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Publication numberUS4299475 A
Publication typeGrant
Application numberUS 06/129,679
Publication dateNov 10, 1981
Filing dateMar 12, 1980
Priority dateMar 19, 1979
Also published asCA1158708A1, DE3010551A1, DE3010551C2
Publication number06129679, 129679, US 4299475 A, US 4299475A, US-A-4299475, US4299475 A, US4299475A
InventorsYasumori Nagahara
Original AssigneeRicoh Company, Ltd.
Export CitationBiBTeX, EndNote, RefMan
External Links: USPTO, USPTO Assignment, Espacenet
Scanning method and apparatus applicable to variable magnification copying machines
US 4299475 A
Abstract
In a variable magnification copying machines capable of performing slit exposure of the image of original document to the surface of a photoconductor with a desired magnification by moving a contact glass on which the original document is placed or an optical system in synchronization with the photoconductor which is moved at a predetermined constant speed, a scanning method and apparatus in which the moving speed of the optical system or of the contact glass at the exposure step and the moving speed of the same at the returning step to the original position thereof are made variable depending upon a selected magnification of the copy of the original document, and the moving speed of the optical system or of the contact glass is set in such a manner that the sum of the time required for the optical system or the contact glass to move for exposure scanning and the time required for the optical system or the contact glass to return to the home position thereof is constant regardless of the selected magnification of the copy of the original document.
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Claims(4)
What is claimed is:
1. In a scanning method applicable to variable magnification copying machines capable of performing slit exposure of the image of original document to the surface of a photoconductor with a desired magnification by moving a contact glass on which said original document is placed or an optical system in synchronization with said photoconductor which is moved at a predetermined constant speed, the improvement in which the moving speed of said optical system or of said contact glass at the exposure step and the moving speed of the same at the returning step to the original position thereof are made variable depending upon a selected magnification of the copy of said original document and the moving speed of said optical system or of said contact glass is set in such a manner that the sum of the time required for said optical system or said contact glass to move for exposure scanning and the time required for said optical system or said contact glass to return to the home position thereof is constant regardless of said selected magnification of the copy of said original document.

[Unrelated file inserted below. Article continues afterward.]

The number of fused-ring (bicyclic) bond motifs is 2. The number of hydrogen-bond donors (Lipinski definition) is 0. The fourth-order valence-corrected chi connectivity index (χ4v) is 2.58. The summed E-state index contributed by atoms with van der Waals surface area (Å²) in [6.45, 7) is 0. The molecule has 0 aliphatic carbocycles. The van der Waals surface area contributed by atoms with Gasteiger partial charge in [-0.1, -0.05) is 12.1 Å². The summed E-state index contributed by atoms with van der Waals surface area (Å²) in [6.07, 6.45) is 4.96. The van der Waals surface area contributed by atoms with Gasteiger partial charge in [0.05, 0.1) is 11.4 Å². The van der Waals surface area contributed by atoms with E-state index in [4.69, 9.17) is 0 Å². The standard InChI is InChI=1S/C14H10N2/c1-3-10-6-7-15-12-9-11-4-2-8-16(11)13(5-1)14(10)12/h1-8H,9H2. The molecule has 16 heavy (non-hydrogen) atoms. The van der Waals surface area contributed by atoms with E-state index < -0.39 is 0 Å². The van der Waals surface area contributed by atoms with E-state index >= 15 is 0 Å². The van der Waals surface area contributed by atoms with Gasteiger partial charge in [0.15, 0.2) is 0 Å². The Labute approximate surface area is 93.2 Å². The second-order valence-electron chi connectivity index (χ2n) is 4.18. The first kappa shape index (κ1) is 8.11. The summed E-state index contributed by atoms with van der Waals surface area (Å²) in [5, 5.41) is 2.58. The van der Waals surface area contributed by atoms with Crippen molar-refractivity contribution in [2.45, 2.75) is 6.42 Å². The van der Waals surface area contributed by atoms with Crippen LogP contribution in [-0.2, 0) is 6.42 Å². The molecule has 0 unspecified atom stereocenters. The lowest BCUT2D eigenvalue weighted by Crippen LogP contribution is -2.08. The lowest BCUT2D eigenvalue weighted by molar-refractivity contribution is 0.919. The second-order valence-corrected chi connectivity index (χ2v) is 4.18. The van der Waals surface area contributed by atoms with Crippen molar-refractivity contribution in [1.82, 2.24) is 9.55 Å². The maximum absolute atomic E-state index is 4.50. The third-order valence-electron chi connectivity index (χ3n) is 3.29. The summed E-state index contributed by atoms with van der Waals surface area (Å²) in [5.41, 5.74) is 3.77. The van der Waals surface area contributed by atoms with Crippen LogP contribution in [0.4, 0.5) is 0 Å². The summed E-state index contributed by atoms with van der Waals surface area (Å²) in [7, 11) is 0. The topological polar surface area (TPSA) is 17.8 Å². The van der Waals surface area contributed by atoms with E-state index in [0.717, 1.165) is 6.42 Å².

2. A scanning method applicable to variable magnification copying machines as in claim 1, in which the moving speed of said optical system or of said contact glass is set so as to satisfy the equation of ##EQU13## wherein L is the distance of one way for said optical system or said contact glass to move for exposure scanning and m is said selected magnification of the copy of said original document and N is the number of copies to be made per minute and δT is the time loss (sec) which is regularly caused in each scanning and VF is said moving speed (mm/sec) of said photoconductor and said optical system or said contact glass at the exposure step with unit magnification and υB is the moving speed (mm/sec) of said optical system or of said contact glass at the returning step thereof to the home positions thereof.
3. In a variable magnification copying machine capable of performing slit exposure of image of original document to the surface of a photoconductor with a desired magnification by moving a contact glass on which said original document is placed or an optical system in synchronization with said photoconductor which is moved at a predetermined constant speed, a scanning apparatus having speed changing mechanism capable of moving said optical system or said contact glass at speeds which satisfy the equation of ##EQU14## wherein L is the distance of one way for said optical system or said contact glass to move for exposure scanning, and m is said selected magnification of the copy of said original document, and N is the number of copies to be made per minute, and δT is the time loss (sec) which is regularly caused in each scanning, and VF is said moving speed (mm/sec) of said photoconductor and said optical system or said contact glass at the exposure step with unit magnification, and υB is the moving speed (mm/sec) of said optical system or of said contact glass at the returning step thereof to the home position thereof.